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The Penguin Famous Trials series was started by Harry Hodge, who was Managing, Director of William Hodge & Co., Ltd, Publishers and Shorthand Writers. The son and grandson of a printer, he followed his father as one of the most expert of shorthand writers in Scotland, and for some fifty years was a well-known figure in the Scottish Courts both in that capacity and as a publisher of legal works.
In 1905 he founded The Notable British Trials Series which now extends to 70 volumes, commencing with that cause celebre, the Trial of Madeleine Smith. He was steeped in criminology all his life and held the view that a trial should be at least twenty years old before it can proveitself to have been notable, although this view had to be modified under modern conditions.
As general editor of that series he carefully selected his editors and insisted on the greatest possible accuracy in the presentation of each volume. Outside of his business life Mr Hodge's main interest was devoted to music, and he has a number of compositions to his name. He died in November 1947.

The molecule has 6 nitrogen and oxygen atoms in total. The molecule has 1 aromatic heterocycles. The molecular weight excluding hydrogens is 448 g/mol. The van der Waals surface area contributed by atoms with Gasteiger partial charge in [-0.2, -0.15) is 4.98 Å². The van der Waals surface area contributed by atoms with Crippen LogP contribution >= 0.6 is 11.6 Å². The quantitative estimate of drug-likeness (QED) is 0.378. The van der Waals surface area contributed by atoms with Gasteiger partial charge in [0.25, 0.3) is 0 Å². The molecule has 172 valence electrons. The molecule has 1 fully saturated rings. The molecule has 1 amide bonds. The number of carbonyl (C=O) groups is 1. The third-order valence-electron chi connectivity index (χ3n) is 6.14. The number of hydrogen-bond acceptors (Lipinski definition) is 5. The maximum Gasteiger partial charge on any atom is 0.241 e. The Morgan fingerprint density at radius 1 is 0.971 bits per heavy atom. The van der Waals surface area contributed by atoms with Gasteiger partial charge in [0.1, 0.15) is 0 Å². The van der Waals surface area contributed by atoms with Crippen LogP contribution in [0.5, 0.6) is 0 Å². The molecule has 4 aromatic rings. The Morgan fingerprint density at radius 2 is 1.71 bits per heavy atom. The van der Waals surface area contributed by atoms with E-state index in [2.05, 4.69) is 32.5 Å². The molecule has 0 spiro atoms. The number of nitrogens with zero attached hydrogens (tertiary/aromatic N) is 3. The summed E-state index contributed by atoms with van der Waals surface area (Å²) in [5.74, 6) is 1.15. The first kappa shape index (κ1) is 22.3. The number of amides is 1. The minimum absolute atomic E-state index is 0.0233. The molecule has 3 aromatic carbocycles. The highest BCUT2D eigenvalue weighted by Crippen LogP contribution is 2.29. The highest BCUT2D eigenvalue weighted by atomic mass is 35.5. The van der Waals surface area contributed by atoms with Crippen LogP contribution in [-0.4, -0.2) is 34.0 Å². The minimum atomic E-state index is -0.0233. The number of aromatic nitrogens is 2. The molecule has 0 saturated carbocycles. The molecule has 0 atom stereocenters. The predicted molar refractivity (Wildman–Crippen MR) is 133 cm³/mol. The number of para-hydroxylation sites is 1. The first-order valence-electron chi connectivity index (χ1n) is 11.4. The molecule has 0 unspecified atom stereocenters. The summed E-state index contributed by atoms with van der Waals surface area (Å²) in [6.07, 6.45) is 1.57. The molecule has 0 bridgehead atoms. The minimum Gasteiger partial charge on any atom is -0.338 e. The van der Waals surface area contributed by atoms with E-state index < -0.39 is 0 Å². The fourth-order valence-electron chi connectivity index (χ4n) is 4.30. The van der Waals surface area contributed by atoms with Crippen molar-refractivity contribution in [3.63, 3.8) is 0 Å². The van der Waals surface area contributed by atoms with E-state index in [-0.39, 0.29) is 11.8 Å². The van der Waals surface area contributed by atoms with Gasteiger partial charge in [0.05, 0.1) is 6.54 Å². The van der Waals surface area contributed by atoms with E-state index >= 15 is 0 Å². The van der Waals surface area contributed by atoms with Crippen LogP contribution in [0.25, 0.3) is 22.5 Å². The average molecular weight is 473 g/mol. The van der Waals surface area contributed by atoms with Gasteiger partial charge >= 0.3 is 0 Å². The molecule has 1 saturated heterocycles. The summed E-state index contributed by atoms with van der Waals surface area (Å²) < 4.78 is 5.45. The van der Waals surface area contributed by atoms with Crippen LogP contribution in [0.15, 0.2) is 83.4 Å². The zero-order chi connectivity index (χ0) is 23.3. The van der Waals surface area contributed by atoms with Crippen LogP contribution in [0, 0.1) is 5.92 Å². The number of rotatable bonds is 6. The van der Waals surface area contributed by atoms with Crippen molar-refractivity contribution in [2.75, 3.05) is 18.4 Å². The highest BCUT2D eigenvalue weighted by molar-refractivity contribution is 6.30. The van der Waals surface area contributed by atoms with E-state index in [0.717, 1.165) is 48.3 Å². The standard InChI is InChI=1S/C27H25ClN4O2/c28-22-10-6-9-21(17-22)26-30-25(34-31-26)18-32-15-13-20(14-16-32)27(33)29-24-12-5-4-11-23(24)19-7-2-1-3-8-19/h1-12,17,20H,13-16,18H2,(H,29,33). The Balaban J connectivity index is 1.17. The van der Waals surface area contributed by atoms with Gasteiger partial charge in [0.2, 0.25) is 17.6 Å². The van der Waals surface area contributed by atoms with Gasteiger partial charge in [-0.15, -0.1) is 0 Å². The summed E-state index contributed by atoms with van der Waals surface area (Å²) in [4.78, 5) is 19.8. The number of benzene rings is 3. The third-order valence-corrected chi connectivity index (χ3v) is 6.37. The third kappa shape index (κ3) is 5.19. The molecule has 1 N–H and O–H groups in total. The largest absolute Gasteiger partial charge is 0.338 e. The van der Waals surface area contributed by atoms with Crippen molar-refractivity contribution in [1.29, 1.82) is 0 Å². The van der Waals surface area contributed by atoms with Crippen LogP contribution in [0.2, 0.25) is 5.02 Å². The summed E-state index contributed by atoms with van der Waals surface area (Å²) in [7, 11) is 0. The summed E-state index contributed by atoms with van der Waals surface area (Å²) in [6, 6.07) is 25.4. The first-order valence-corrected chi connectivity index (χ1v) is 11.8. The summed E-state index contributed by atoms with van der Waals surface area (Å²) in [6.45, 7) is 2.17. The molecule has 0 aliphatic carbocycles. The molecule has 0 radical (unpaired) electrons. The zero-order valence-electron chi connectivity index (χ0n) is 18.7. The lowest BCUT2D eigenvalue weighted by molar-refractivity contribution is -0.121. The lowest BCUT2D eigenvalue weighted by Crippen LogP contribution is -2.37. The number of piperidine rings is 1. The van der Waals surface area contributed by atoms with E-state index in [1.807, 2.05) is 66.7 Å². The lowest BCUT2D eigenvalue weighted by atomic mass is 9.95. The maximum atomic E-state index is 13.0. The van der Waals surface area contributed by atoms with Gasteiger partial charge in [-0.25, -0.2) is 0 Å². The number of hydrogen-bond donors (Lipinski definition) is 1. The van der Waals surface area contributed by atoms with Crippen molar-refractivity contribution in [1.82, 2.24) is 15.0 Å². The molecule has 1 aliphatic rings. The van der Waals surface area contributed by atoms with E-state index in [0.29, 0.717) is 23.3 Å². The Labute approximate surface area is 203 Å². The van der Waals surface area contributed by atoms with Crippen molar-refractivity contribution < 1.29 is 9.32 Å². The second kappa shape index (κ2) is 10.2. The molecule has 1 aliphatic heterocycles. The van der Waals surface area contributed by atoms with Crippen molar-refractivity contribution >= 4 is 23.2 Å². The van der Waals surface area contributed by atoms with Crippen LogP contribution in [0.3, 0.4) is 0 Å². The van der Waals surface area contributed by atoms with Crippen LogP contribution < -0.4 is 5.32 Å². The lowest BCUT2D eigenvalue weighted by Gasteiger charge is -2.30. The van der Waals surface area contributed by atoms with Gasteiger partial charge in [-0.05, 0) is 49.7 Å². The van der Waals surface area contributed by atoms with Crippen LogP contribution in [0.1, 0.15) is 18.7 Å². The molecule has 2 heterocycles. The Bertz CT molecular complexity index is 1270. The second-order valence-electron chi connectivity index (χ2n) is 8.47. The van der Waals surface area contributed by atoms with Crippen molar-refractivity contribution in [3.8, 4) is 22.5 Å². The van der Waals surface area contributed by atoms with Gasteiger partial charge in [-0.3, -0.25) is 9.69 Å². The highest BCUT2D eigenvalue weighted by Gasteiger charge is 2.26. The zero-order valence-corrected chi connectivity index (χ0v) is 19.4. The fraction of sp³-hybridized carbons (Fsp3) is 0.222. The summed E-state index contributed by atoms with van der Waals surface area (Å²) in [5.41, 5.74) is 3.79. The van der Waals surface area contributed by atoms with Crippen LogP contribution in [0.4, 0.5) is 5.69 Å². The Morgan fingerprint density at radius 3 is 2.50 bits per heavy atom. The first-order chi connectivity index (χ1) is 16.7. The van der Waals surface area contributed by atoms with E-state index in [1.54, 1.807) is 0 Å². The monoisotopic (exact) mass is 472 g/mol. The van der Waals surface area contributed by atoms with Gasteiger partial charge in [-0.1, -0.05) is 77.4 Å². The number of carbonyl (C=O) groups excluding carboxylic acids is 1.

Since his death both The Notable Trial Series and the Penguin Famous Trials have been edited by his son, James Holier Hodge. Moreover, in 1948, after long negotiations, James Hodge produced the first volumes in the War Crimes Trials Series, of which he is the assistant general editor to Sir David Maxwell Fyfe,P.C., Q.C., M.PThis is a 1994 reprint of the original 1962 edition.
On the 18th of February 1895, four days after the opening of The Importance of Being Earnest, the Marquess of Queensberrry deposited at the Albermarle Club a card on which was writteN: 'To Oscar Wilde posing as a somdomite.' This misspelt but calculated challenge sounded the bell for the first round in one of the most bizarre contests ever staged at the Old Bailey.
The prosecution (for criminal libel) of the eccentric Queensberry had to be abandoned bySir Edward Clarke, and the Crown then took action against Oscar Wilde. At his second trial he was convicted of gross indecency with male persons and imprisoned for two years with hard labour. He died in Paris, bankrupt, in 1900.
These cases were remarkable for the disgraceful evidence of public jubilation over the verdicts; for the insane antics of Queensberry on behalf of his son, Lord Alfred Douglas, the young poet; and for the absurd vanity of Wilde himself, who tripped fatally during Carson's pitiless cross-examintion.